- during data interpretation if I suspect any confusion in the interpretation, these will be discussed with my supervisor(s) to reach a consensus.
- Last, latent level of analysis (deductive phase), at this phase interpreted data will be analyzed in relation to the (WHO encouraging stopping smoking, 2001) recommendations which consist of (Address the topic of smoking - Assess smoking status - Advise the patient to quit smoking and determine willingness - Assist, if the patient indicates s/he is ready to attempt quitting or has already taken action to quit - Arrange follow-up – prevent relapse). Afterward this information will be presented to the expert researcher i.e. research supervisor for further validation of the analysis, to be put into the final paper of the study result.
- finally after the interpretation phase, these interpretations will be sent back through email or other methods of communications with the participants, including a time frame of 15 -20 days for them to review it and share any concerns.
- in regard to time frame, this will have to depend on the situation and number of participants.
VIII. Ethical issues:
Before starting the research, approval will be obtained from both Central Ethical Review
Board at University of Gothenburg, and the administration concerned in the hospitals in the study.
Informed consent will be obtained and provided to all the volunteering participants. The informed consent will be clear, brief, and accounts to the privacy and confidentiality required. Furthermore the informed consent will have to cover these elements (title of the study, researcher information and contact information as well as academic affiliation, the purpose of the research, study procedures , risks and benefits, confidentiality, compensation, contact information, voluntary participation, recording of data, sharing of results, length of time, their right to stop whenever they need to , the right to ask me to clarify if they find something in the consent that they don’t understand). Participants are anonyms so there won’t be any identification at the individual level, however it will be made clear in the consent that coding will be made for the categorization according to the criteria described in the participant’s selection part (heterogeneity) above. Additionally, their comments will be given a code to provide anonymity.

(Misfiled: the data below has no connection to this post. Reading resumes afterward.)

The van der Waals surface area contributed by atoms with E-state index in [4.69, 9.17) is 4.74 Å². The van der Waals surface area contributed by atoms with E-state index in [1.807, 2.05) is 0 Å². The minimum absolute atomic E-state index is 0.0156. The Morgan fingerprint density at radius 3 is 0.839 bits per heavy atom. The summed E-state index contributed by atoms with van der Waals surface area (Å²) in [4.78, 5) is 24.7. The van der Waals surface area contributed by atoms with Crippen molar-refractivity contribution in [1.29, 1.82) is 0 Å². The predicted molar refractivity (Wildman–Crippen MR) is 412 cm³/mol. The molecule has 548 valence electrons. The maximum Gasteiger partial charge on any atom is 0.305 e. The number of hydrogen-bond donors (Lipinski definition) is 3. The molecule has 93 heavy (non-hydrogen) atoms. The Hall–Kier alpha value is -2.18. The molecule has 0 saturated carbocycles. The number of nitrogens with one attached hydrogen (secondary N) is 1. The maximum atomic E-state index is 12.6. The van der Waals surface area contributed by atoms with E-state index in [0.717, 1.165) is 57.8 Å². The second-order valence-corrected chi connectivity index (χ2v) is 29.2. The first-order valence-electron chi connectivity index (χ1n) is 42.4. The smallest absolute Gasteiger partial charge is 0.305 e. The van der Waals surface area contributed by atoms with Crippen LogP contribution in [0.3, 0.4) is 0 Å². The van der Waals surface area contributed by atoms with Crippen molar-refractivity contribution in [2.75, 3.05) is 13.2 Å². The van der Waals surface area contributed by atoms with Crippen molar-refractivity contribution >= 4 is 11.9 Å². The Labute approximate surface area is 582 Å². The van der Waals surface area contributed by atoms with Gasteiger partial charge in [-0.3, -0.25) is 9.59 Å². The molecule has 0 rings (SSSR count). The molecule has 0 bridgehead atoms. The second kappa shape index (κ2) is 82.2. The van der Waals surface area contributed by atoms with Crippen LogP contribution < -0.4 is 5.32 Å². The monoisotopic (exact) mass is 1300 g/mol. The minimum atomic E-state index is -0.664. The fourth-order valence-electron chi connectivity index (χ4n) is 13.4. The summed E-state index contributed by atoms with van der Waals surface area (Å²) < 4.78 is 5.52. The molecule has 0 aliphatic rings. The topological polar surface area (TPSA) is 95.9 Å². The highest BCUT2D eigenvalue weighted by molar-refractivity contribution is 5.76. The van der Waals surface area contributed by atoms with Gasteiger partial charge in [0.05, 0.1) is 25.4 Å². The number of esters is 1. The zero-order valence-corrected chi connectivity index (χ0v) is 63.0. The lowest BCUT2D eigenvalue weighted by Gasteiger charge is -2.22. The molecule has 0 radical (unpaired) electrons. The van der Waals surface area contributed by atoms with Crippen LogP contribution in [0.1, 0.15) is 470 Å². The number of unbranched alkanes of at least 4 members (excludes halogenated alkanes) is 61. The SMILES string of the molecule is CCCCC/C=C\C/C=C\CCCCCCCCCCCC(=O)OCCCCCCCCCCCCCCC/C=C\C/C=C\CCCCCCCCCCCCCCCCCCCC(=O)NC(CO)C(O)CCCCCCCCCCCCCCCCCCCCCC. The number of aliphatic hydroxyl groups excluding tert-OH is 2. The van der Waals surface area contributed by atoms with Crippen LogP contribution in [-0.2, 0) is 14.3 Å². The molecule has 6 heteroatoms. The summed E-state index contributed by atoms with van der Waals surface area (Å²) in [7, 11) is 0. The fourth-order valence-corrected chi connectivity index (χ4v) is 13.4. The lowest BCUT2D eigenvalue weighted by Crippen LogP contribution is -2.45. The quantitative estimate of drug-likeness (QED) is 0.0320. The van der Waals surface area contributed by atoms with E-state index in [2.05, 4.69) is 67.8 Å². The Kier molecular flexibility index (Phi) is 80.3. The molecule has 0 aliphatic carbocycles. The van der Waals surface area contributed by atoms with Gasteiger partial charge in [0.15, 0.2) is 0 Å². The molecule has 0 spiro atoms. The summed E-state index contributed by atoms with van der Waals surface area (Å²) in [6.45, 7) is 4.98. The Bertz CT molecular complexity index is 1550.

number of participants willing to volunteer, participants’ approval on recording the interview, access to the intended interview places or the interviewee’s acceptance to do the interview in the suggested locations, all matters mentioned here will be asked and agreed upon on the consent before conducting the interview.
IX. Quality and trustworthiness of the study: according to Lincoln and Guba, and Malterud.
- Clarity: the clarity of the paper will allow for peer review, which will help the credibility and validity of the paper.
- Credibility: the truthfulness in the findings. This can be achieved through techniques such as (triangulation, prolonged engagement, peer debriefing, negative case analysis, referential adequacy, member-checking)
- internal validity: how good is the causality
- external validity: how good are the generalizations and can we generalize from a smaller sample to a larger sample.
- Reflexivity: identifying and declaring any bias and preconceptions and engaging in active listing during the interview and avoiding “the knower’s mirror”.
- Relevance: it is very important to identify the value and relevance of this issue in the scientific field.
- Transferability: which is closely related to external validity and implies the application beyond the study setting.
- Georgia State University, “Regulators should not consider 'lost pleasure' of quitting smoking, 2001”. Retrieved from https://www.sciencedaily.com/releases/2017/11/171128160437.htm
- Malterud, Qualitative research: standards, challenges, and guidelines
- WHO, “WHO Report on the Global Tobacco Epidemic, 2019 Country Profile Sweden.” World Health Organisation: 2019, www.who.int/tobacco/surveillance/policy/country_profile/swe.pdf. Retrieved October 16, 2019.
- WHO, “WHO Enocouraging People To Stop Smoking, 2001”. Retrieved from https://www.who.int/mental_health/evidence/stop_smoking_whomsdmdp01_4.pdf